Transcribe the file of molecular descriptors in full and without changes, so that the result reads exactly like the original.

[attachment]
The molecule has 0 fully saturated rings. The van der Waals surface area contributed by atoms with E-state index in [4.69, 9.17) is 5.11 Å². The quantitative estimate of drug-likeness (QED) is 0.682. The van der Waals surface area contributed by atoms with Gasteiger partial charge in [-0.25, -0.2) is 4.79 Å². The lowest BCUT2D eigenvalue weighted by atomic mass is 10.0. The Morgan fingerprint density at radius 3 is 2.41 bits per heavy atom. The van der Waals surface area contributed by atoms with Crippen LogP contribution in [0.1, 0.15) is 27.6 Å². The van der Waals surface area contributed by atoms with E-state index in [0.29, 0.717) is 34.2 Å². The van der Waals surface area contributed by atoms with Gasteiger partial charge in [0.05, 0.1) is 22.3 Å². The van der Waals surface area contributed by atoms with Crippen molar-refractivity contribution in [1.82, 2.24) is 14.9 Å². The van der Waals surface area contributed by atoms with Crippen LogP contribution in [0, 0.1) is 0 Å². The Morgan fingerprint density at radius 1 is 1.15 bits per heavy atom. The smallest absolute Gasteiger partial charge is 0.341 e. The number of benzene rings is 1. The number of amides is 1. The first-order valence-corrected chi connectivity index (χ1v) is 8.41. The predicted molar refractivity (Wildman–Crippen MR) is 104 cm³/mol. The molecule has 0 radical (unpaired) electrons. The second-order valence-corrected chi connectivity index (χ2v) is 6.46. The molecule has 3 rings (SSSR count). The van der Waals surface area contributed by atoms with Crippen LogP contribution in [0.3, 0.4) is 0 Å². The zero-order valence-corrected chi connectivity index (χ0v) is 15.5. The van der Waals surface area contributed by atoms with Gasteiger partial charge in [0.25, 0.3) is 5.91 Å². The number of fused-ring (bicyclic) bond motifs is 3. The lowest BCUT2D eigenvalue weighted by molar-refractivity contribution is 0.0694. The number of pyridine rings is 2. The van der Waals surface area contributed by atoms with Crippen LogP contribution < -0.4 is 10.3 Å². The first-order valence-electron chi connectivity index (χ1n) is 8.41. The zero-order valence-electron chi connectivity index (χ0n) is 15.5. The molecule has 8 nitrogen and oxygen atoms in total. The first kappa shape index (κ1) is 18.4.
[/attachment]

The molecule has 0 fully saturated rings. The van der Waals surface area contributed by atoms with E-state index in [4.69, 9.17) is 5.11 Å². The quantitative estimate of drug-likeness (QED) is 0.682. The van der Waals surface area contributed by atoms with Gasteiger partial charge in [-0.25, -0.2) is 4.79 Å². The lowest BCUT2D eigenvalue weighted by atomic mass is 10.0. The Morgan fingerprint density at radius 3 is 2.41 bits per heavy atom. The van der Waals surface area contributed by atoms with Crippen LogP contribution in [0.1, 0.15) is 27.6 Å². The van der Waals surface area contributed by atoms with E-state index in [0.29, 0.717) is 34.2 Å². The van der Waals surface area contributed by atoms with Gasteiger partial charge in [0.05, 0.1) is 22.3 Å². The van der Waals surface area contributed by atoms with Crippen molar-refractivity contribution in [1.82, 2.24) is 14.9 Å². The van der Waals surface area contributed by atoms with Crippen LogP contribution in [0, 0.1) is 0 Å². The Morgan fingerprint density at radius 1 is 1.15 bits per heavy atom. The smallest absolute Gasteiger partial charge is 0.341 e. The number of benzene rings is 1. The number of amides is 1. The first-order valence-corrected chi connectivity index (χ1v) is 8.41. The predicted molar refractivity (Wildman–Crippen MR) is 104 cm³/mol. The molecule has 0 radical (unpaired) electrons. The second-order valence-corrected chi connectivity index (χ2v) is 6.46. The molecule has 3 rings (SSSR count). The van der Waals surface area contributed by atoms with Crippen LogP contribution in [0.3, 0.4) is 0 Å². The zero-order valence-corrected chi connectivity index (χ0v) is 15.5. The van der Waals surface area contributed by atoms with Gasteiger partial charge in [0.25, 0.3) is 5.91 Å². The number of fused-ring (bicyclic) bond motifs is 3. The lowest BCUT2D eigenvalue weighted by molar-refractivity contribution is 0.0694. The number of pyridine rings is 2. The van der Waals surface area contributed by atoms with Crippen LogP contribution < -0.4 is 10.3 Å². The first-order valence-electron chi connectivity index (χ1n) is 8.41. The zero-order valence-electron chi connectivity index (χ0n) is 15.5. The molecule has 8 nitrogen and oxygen atoms in total. The first kappa shape index (κ1) is 18.4.